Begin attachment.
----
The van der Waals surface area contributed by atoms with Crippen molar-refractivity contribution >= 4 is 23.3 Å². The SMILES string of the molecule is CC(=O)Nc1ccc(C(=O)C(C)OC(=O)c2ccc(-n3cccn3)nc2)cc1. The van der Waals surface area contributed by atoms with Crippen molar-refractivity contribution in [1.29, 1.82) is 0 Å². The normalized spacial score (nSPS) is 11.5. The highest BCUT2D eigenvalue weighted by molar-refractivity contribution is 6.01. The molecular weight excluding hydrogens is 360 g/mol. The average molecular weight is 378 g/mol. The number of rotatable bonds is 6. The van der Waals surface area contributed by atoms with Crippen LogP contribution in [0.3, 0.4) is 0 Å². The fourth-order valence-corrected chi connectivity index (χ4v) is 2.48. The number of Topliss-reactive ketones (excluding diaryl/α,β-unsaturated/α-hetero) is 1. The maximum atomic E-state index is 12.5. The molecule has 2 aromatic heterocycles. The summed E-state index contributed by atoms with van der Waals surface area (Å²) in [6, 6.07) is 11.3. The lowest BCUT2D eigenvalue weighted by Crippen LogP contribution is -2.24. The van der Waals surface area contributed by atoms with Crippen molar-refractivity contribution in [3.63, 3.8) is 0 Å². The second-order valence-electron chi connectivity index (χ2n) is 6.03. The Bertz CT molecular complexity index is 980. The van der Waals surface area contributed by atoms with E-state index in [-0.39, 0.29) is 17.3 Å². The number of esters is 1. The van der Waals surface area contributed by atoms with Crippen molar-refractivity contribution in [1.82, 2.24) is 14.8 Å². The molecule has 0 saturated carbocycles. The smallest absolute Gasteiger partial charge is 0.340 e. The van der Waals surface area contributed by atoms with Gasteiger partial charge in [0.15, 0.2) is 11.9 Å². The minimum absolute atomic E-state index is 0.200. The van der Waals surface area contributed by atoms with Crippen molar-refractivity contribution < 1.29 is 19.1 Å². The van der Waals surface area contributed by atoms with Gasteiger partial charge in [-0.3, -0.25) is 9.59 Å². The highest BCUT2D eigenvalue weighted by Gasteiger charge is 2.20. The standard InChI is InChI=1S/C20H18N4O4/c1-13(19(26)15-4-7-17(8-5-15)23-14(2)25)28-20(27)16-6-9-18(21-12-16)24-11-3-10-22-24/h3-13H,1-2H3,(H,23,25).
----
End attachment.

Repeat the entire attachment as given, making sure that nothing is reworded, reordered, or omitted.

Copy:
The van der Waals surface area contributed by atoms with Crippen molar-refractivity contribution >= 4 is 23.3 Å². The SMILES string of the molecule is CC(=O)Nc1ccc(C(=O)C(C)OC(=O)c2ccc(-n3cccn3)nc2)cc1. The van der Waals surface area contributed by atoms with Crippen molar-refractivity contribution in [1.29, 1.82) is 0 Å². The normalized spacial score (nSPS) is 11.5. The highest BCUT2D eigenvalue weighted by molar-refractivity contribution is 6.01. The molecular weight excluding hydrogens is 360 g/mol. The average molecular weight is 378 g/mol. The number of rotatable bonds is 6. The van der Waals surface area contributed by atoms with Crippen LogP contribution in [0.3, 0.4) is 0 Å². The fourth-order valence-corrected chi connectivity index (χ4v) is 2.48. The number of Topliss-reactive ketones (excluding diaryl/α,β-unsaturated/α-hetero) is 1. The maximum atomic E-state index is 12.5. The molecule has 2 aromatic heterocycles. The summed E-state index contributed by atoms with van der Waals surface area (Å²) in [6, 6.07) is 11.3. The lowest BCUT2D eigenvalue weighted by Crippen LogP contribution is -2.24. The van der Waals surface area contributed by atoms with Crippen molar-refractivity contribution in [3.63, 3.8) is 0 Å². The second-order valence-electron chi connectivity index (χ2n) is 6.03. The Bertz CT molecular complexity index is 980. The van der Waals surface area contributed by atoms with E-state index in [-0.39, 0.29) is 17.3 Å². The number of esters is 1. The van der Waals surface area contributed by atoms with Crippen molar-refractivity contribution in [1.82, 2.24) is 14.8 Å². The molecule has 0 saturated carbocycles. The smallest absolute Gasteiger partial charge is 0.340 e. The van der Waals surface area contributed by atoms with Gasteiger partial charge in [0.15, 0.2) is 11.9 Å². The minimum absolute atomic E-state index is 0.200. The van der Waals surface area contributed by atoms with Crippen molar-refractivity contribution < 1.29 is 19.1 Å². The van der Waals surface area contributed by atoms with Gasteiger partial charge in [-0.3, -0.25) is 9.59 Å². The highest BCUT2D eigenvalue weighted by Gasteiger charge is 2.20. The standard InChI is InChI=1S/C20H18N4O4/c1-13(19(26)15-4-7-17(8-5-15)23-14(2)25)28-20(27)16-6-9-18(21-12-16)24-11-3-10-22-24/h3-13H,1-2H3,(H,23,25).